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Clone the project note the --recursive flag will clone the necessary submodules.

git clone --recursive

Installing, running tests


After cloning, run:

cd i2b2tools
pip install -r requirements.txt
python install            

This will install the dependencies as well.

Running tests

i2b2tools uses the standard unittest module.

cd i2b2tools/tests


Copyright 2015 Dan LaManna

Licensed under the Apache License, Version 2.0 (the “License”); you may not use this file except in compliance with the License. You may obtain a copy of the License at

Unless required by applicable law or agreed to in writing, software distributed under the License is distributed on an “AS IS” BASIS, WITHOUT WARRANTIES OR CONDITIONS OF ANY KIND, either express or implied. See the License for the specific language governing permissions and limitations under the License.


Pull requests

Welcome! Be sure the changes you’re incorporating are in this codebase and not part of a git submodule, particularly the lib/standoff_annotations directory which is present here.


What is a StandoffAnnotation

This is an example of an XML file that can be represented using a StandoffAnnotation object:

  New York Hospital
  123 Main St.
  New York, New York
  Date: 2/20/2015

  Patient John Doe presented on Friday with chest pains, etc.

  John Smith, M.D.
    <LOCATION id="P1" start="3" end="20" text="New York Hospital" TYPE="HOSPITAL" comment="" />
    <LOCATION id="P2" start="23" end="34" text="123 Main St" TYPE="STREET" comment="" />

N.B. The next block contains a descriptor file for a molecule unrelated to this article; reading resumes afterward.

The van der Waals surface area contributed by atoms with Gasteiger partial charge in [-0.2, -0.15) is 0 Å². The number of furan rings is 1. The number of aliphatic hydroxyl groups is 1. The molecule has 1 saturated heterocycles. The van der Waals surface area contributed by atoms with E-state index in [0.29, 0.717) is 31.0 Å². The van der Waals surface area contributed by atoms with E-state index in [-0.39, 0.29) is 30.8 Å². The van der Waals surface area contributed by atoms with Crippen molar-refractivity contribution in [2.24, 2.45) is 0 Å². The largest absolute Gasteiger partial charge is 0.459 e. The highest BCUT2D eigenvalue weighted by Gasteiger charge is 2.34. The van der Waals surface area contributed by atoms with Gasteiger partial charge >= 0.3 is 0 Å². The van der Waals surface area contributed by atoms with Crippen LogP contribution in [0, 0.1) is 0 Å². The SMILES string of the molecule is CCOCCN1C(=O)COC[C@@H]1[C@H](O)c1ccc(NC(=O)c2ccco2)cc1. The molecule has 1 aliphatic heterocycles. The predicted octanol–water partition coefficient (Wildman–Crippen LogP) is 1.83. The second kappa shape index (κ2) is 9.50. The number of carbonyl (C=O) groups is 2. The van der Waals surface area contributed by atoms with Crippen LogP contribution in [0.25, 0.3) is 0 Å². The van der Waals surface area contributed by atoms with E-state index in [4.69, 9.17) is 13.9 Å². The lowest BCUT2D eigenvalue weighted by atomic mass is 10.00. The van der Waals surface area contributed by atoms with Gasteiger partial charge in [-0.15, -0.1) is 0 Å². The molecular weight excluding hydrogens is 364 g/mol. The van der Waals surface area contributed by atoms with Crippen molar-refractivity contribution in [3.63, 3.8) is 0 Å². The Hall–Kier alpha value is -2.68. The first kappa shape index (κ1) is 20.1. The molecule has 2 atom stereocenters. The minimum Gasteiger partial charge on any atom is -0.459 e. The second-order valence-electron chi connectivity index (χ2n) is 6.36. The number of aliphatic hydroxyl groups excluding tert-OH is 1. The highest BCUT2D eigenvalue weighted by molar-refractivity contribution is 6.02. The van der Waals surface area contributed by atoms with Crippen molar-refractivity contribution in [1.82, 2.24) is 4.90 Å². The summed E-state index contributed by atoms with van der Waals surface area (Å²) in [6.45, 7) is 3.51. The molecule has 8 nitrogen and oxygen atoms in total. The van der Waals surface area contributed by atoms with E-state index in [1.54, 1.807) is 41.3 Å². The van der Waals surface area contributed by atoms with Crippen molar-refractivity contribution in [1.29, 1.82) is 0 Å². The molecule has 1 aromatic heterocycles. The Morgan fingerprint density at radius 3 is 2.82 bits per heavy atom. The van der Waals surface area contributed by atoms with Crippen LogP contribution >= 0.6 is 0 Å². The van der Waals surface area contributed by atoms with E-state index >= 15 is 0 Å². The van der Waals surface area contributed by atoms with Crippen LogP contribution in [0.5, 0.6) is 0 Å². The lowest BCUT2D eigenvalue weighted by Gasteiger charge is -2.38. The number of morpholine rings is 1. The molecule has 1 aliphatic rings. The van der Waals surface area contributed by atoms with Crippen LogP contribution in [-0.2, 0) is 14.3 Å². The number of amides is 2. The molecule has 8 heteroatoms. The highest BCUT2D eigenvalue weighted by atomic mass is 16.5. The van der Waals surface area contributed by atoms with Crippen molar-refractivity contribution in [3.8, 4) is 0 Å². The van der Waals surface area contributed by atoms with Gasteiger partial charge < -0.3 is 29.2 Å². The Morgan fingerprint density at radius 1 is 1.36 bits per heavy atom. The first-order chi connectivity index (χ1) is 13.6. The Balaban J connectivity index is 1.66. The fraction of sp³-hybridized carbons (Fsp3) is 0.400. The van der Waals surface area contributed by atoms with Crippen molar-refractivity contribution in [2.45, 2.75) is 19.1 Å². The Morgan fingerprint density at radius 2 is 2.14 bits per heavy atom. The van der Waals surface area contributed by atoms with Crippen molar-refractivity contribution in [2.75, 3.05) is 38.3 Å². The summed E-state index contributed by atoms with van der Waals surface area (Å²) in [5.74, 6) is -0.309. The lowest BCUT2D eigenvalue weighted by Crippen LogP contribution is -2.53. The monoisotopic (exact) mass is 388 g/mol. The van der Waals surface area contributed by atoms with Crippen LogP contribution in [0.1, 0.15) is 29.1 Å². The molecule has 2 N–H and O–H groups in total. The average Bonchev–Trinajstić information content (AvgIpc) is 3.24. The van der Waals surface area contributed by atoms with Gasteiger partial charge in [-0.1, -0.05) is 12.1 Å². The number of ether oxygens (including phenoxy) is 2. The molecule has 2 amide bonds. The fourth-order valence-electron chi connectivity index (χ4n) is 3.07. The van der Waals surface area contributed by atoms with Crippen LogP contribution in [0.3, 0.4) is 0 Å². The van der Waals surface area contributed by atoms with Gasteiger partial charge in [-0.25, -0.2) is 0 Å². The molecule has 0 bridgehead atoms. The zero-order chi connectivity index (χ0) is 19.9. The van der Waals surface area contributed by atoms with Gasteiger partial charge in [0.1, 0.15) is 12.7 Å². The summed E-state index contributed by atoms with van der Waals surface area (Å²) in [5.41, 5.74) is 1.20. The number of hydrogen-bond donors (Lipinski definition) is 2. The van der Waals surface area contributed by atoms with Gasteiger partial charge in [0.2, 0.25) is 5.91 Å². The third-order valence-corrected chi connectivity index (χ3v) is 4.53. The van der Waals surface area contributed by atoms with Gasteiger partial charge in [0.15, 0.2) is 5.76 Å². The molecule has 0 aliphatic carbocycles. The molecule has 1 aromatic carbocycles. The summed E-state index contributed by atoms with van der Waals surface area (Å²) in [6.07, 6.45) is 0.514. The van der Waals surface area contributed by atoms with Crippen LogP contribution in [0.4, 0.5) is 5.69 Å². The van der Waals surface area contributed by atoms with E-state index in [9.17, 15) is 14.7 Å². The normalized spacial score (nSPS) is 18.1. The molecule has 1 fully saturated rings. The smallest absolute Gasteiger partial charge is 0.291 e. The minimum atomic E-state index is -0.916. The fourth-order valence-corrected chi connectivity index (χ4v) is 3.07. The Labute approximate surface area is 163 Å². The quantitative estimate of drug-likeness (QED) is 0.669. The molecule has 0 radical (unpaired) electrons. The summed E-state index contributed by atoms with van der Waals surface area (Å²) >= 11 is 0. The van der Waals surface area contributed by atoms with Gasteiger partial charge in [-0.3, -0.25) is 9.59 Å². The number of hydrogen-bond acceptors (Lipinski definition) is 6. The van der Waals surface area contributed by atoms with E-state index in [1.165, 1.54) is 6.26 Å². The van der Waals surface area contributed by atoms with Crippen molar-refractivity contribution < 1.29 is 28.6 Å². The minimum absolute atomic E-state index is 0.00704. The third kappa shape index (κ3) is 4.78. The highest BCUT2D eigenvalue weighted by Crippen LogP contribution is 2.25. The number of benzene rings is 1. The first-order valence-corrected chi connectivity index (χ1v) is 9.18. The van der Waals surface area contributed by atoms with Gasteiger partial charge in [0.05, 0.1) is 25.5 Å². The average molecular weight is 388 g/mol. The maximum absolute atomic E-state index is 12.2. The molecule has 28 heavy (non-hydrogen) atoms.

<LOCATION id="P3" start="38" end="46" text="New York" TYPE="CITY" comment="" />
    <LOCATION id="P4" start="48" end="56" text="New York" TYPE="STATE" comment="" />
    <DATE id="P5" start="68" end="77" text="2/20/2015" TYPE="DATE" comment="" />
    <NAME id="P6" start="89" end="97" text="John Doe" TYPE="PATIENT" comment="" />
    <NAME id="P7" start="144" end="154" text="John Smith" TYPE="DOCTOR" comment="" />

StandoffAnnotation’s provide many helpers, such as giving access to a tokenizer for the document, altering the document text or PHI and re-saving the file to disk. Mainly however, they are what the evaluation scripts use, which can help easily determine the precision, recall, and F1 measure of a set of annotations.

Libraries, Helpers, and Converters

This toolset offers a series of libraries which can help with evaluating performance, tokenizing text, and altering StandoffAnnotations in a systematic way.

In addition there are many helpers which assist in working with StandoffAnnotations by finding specific PHI, editing PHI, and looking at your documents more closely.

Finally, converters help in converting a StandoffAnnotation to an InlineAnnotation, and vice versa.



Any of the libraries exist under the i2b2tools.lib submodule, so for example:

from i2b2tools.lib import StandoffAnnotation

will import the StandoffAnnotation object.

Standoff Annotations/Evaluation Scripts

For additional information, see the documentation on the authors page, i2b2_evaluation_scripts.